• Once you know the minimum size, choose a breaker 5 to 10 amps larger to allow for compressor start-up surges and ensure continuous operation. For example, if your mini split calls for a minimum 40 amp breaker, install a 50 amp breaker. The slight oversizing will prevent nuisance tripping.

Use a Time-Delay Fuse or Circuit Breaker

  • Choose a time-delay or circuit breaker specifically rated for air conditioning applications. Standard fuses and breakers may trip prematurely due to the large current draw when the compressor starts. Time-delay types are designed to handle the surge on start-up before tripping at the amperage rating.

Double Pole Switch

  • For most residential mini splits, install a double pole circuit breaker or switch. This means both the red and black power wires connect to the same breaker, ensuring the entire unit loses power if the breaker trips. A double pole breaker helps prevent damage to the compressor from unequal power.

Sizing Your 2-Zone Mini Split

Calculate Your BTU Needs

To determine the right BTU for your space, measure the square footage of each zone and add them together. As a rule of thumb, you'll want:

  • About 9,000 to 12,000 BTU to cool a 150 to 300 square foot room.
  • 12,000 to 18,000 BTU for 300 to 450 square feet.
  • 18,000 to 30,000 BTU for 450 to 700 square feet.
  • 24,000 BTU or more for larger spaces.

It’s best to slightly oversize your mini split by about 10% to ensure adequate cooling on the hottest days. An undersized unit won’t cool properly and will have to work harder, reducing its lifespan.

Choose Your Tonnage

Mini-split BTU ratings correspond to a unit's tonnage, which refers to how much heat it can remove in one hour. One ton equals 12,000 BTU. So a 1.5-ton unit provides 18,000 BTU, a 2-ton unit is 24,000 BTU, and so on. In general, a mini-split can cool:

  • About 500 to 700 square feet per ton.
  • 600 to 800 square feet for a 1.5-ton unit.
  • 700 to 1,000 square feet for a 2-ton unit.
  • 1,200 square feet or more for a 3-ton system.

How to Properly Vacuum and Maintain Your 2-Zone Mini Split

Clean the Air Filters

  • The air filters are one of the most important parts of your mini split to keep clean. Clogged, dirty filters reduce airflow and efficiency, and can even damage the unit. Check your filters once a month and vacuum or replace them if they look dirty.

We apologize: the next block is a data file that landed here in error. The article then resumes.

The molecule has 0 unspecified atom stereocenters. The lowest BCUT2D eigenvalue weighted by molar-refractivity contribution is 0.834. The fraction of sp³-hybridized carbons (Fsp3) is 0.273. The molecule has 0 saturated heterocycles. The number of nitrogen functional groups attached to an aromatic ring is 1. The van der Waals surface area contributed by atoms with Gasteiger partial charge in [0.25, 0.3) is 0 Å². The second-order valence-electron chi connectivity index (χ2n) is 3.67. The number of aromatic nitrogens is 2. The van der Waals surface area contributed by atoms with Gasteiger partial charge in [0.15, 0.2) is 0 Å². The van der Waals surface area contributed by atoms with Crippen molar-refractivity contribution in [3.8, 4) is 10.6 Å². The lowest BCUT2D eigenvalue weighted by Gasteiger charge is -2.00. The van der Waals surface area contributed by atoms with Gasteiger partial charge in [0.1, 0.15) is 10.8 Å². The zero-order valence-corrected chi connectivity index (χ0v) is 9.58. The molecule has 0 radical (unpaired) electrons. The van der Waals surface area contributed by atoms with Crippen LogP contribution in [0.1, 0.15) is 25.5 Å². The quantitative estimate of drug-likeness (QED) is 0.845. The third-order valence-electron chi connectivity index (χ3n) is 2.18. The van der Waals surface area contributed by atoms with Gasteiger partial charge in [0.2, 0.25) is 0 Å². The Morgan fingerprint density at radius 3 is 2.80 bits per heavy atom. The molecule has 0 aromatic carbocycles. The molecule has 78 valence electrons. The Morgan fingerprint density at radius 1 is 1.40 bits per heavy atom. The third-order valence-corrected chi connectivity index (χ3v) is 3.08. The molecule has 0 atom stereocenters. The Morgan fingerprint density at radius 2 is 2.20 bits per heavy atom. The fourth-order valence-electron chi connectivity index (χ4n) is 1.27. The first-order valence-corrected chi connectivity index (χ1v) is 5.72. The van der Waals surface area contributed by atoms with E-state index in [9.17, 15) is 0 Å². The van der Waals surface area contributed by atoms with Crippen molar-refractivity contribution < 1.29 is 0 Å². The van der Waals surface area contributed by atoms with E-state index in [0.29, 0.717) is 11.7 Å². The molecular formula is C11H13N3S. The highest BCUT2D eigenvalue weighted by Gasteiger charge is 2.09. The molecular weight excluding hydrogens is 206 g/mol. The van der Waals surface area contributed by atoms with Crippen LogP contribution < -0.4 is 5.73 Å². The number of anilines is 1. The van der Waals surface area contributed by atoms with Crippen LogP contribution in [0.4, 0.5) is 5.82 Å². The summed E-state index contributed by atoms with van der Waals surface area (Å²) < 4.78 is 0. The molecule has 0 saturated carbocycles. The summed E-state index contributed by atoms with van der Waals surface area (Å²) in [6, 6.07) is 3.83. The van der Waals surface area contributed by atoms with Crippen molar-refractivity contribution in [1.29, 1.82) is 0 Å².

Vacuum the Indoor Unit

  • Use the brush attachment on your vacuum to thoroughly clean the surface of the indoor unit, including the vents, grills, and front cover. Pay extra attention to any cracks and crevices where dust can build up. Remove the front panel if possible to access the fan and coil, vacuuming away any dirt or lint.

Clean the Drain Pipe

  • The drain pipe removes excess condensation from your unit. Use a vacuum with a hose attachment to suction out any clogs or blockages in the drain pipe to prevent water overflow issues. It's also a good idea to pour some diluted bleach down the drain pipe every few months to prevent the growth of mold and mildew.

Outdoor Unit Maintenance

  • Don't forget about the outdoor unit. Use a garden hose or wet/dry vac to remove dirt, leaves, and debris from the fins of the condenser coil and fans. Straighten any bent fins with a fin comb tool. Wipe down the exterior cabinet and clear away any plants, mulch, or other materials touching the unit for unobstructed airflow. Lubricate the fan motors if needed.

Owning a Two-Zone Mini Split Heat Pump System Offers Enhanced Energy Efficiency and Comfort

As a homeowner looking to improve energy efficiency and comfort, a mini split heat pump system with two zones is an excellent option to consider. With separate temperature controls for different areas of your home, you'll be able to heat and cool spaces according to your needs. Do some research on the best brands and models for your local climate to make the most of this efficient technology. A mini split heat pump can be an ideal solution for balancing comfort and cost in your home.

Contact The Trade Table!

Contact The Trade Table!